India Together has an article by Himanshu Upadhyaya on afforestation measures by the Madhya Pradesh government and how they fall significantly short of their intended targets. The article summarizes an audit by the Comptoller and Auditor and General (CAG) on the diversion of forest land for non forest purposes and the mandatory compensatory afforestation measures taken thereafter and comes up with a depressing but not entirely unexpected finding:
Since the coming into force of the Forest (Conservation) Act, Madhya Pradesh has diverted 51,018 hectares of forest land for non-forest purposes for some 734 projects. While as per the provisions of the Act, the state needed to carry out compensatory afforestation on 73,213 hectares of land as mitigation measures, audit scrutiny of the records in nodal office revealed that as on June 2006, compensatory afforestation has not been carried out at all in the case of 289 projects (39 per cent shortfall at projects level) and on 13,441 hectares of stipulated land (18 per cent shortfall at land covered) after having been unable to utilize Rs.82.60 crores (75 per cent shortfall on utilisation of funds) recovered from user agencies towards the same.
The article points out the many irregularities involved in the compensatory afforestation program. A while ago I wrote a series of posts on deforestation in India's many forest reserves and wildlife sanctuaries. Using the biannual forest survey by the Forest Survey of India and some readily available satellite images I had pointed out that prime wildlife habitats in many tiger sanctuaries have lost forest areas and that afforestation is being carried out without an ecological and bio geographical context. That was based on the 2003 survey. The latest survey made available depicting the situation in 2005 also shows that out of the many forest categories dense forests suffered the most losses. This is almost inevitable considering that riverine basins where big dams come up tend to contain particularly rich dense forests and timber leases are also given in forests with high density of large trees. Additional loses are due to encroachment and clearing of forest for agriculture, mining and freak events like fires. Incidently check out this article on how compensation for ecological losses due to forest submergence is being decided and how developers come up with innovative ways to minimize their responsibility. Currently the total forest cover in India stands at around 20% of the geographic area. The government wants to increase it by around 5% during the 11th 5 year plan. While this is a laudable goal, the implementation resembles more a blind pursuit of statistic, turning our afforestation programs into a book keeping exercise, losses of prime bio diverse forests being compensated with monocultures in many cases far away from areas that need forest cover and forest corridors and webs essential for maintaining viable animal populations.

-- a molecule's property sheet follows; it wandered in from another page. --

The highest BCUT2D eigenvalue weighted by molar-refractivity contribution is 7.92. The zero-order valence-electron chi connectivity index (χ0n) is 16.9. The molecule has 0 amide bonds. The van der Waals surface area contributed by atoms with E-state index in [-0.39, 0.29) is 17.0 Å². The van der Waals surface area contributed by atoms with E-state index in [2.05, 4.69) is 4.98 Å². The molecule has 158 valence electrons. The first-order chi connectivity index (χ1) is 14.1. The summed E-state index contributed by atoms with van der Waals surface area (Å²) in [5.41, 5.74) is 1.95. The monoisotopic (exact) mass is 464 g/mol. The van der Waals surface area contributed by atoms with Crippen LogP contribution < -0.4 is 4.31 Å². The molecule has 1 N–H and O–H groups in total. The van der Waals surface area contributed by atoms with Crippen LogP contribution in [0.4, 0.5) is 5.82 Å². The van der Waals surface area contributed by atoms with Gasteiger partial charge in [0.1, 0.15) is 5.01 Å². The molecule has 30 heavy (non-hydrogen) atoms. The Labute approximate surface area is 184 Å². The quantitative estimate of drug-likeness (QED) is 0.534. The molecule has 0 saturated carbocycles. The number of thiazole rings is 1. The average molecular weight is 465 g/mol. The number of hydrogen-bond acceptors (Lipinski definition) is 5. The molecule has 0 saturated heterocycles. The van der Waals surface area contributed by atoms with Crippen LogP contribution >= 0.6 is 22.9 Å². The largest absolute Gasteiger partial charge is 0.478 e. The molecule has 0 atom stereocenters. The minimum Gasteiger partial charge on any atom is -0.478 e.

This audit shows that even those ill thought out afforestation programs are failing miserably. Go take a look at the article and the CAG report. The shoddy ineffectual half hearted approach of the Madhya Pradesh government simply highlights how badly we understand the term "development".